Side-Channel Attacks from Static Power: When Should We Care?
Santos Merino Del Pozo1, François-Xavier Standaert1, Dina Kamel1 and Amir Moradi2
1ICTEAM/ELEN/Crypto Group, Université catholique de Louvain, Belgium
2Horst Görtz Institute for IT Security, Ruhr University Bochum, Germany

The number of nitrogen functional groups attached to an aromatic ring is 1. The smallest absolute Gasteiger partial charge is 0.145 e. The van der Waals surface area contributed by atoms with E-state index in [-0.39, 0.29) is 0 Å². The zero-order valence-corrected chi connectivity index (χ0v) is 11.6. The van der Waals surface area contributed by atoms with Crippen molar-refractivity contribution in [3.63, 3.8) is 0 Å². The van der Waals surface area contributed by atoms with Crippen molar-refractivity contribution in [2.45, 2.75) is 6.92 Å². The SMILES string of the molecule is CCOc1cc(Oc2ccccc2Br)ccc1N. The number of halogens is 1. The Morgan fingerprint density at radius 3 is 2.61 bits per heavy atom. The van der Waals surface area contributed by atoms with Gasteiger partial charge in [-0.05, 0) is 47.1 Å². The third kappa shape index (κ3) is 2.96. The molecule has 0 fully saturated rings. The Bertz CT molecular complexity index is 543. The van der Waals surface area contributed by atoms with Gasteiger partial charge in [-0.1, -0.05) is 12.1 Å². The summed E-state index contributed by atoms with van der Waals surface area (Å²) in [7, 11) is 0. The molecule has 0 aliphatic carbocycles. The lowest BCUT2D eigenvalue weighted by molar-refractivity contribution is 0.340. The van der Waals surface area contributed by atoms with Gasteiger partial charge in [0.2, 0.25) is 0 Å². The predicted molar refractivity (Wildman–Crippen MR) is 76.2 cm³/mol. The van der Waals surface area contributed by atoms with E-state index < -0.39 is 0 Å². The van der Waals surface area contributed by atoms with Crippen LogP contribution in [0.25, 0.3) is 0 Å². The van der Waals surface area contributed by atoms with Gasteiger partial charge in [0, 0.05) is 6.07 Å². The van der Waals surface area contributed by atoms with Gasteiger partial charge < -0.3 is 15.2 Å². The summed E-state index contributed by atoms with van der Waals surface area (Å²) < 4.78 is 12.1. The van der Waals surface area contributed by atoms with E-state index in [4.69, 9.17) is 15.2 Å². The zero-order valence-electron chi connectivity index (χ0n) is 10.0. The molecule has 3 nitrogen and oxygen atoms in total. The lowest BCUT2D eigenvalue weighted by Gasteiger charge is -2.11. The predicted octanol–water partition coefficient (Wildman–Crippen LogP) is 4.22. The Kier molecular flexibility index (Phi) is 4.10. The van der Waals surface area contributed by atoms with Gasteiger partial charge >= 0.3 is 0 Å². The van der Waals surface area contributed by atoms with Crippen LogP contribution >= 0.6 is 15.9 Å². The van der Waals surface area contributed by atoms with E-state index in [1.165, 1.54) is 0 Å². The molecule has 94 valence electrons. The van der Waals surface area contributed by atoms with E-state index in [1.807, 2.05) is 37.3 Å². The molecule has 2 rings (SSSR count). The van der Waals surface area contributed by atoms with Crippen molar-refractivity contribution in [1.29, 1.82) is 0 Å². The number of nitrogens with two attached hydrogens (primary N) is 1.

Static power consumption is an increasingly important concern when designing circuits in deep submicron technologies. Besides its impact for low-power implementations, recent research has investigated whether it could lead to exploitable side-channel leakages. Both simulated analyses and measurements from FPGA devices have confirmed that such a static signal can indeed lead to successful key recoveries. In this respect, the main remaining question is whether it can become the target of choice for actual adversaries, especially since it has smaller amplitude than its dynamic counterpart. In this paper, we answer this question based on actual measurements taken from an AES S-box prototype chip implemented in a 65-nanometer CMOS technology. For this purpose, we first provide a fair comparison of the static and dynamic leakages in a univariate setting, based on worst-case information theoretic analysis. This comparison confirms that the static signal is significantly less informative than the dynamic one. Next, we extend our evaluations to a multivariate setting. In this case, we observe that simple averaging strategies can be used to reduce the noise in static leakage traces. As a result, we mainly conclude that (a) if the target chip is working at maximum clock frequency (which prevents the previously mentioned averaging), the static leakage signal remains substantially smaller than the dynamic one, so has limited impact, and (b) if the adversary can reduce the clock frequency, the noise of the static leakage traces can be reduced arbitrarily. Whether the static signal leads to more informative leakages than the dynamic one then depends on the quality of the measurements (as the former one has very small amplitude). But it anyway raises a warning flag for the implementation of algorithmic countermeasures such as masking, that require high noise levels.
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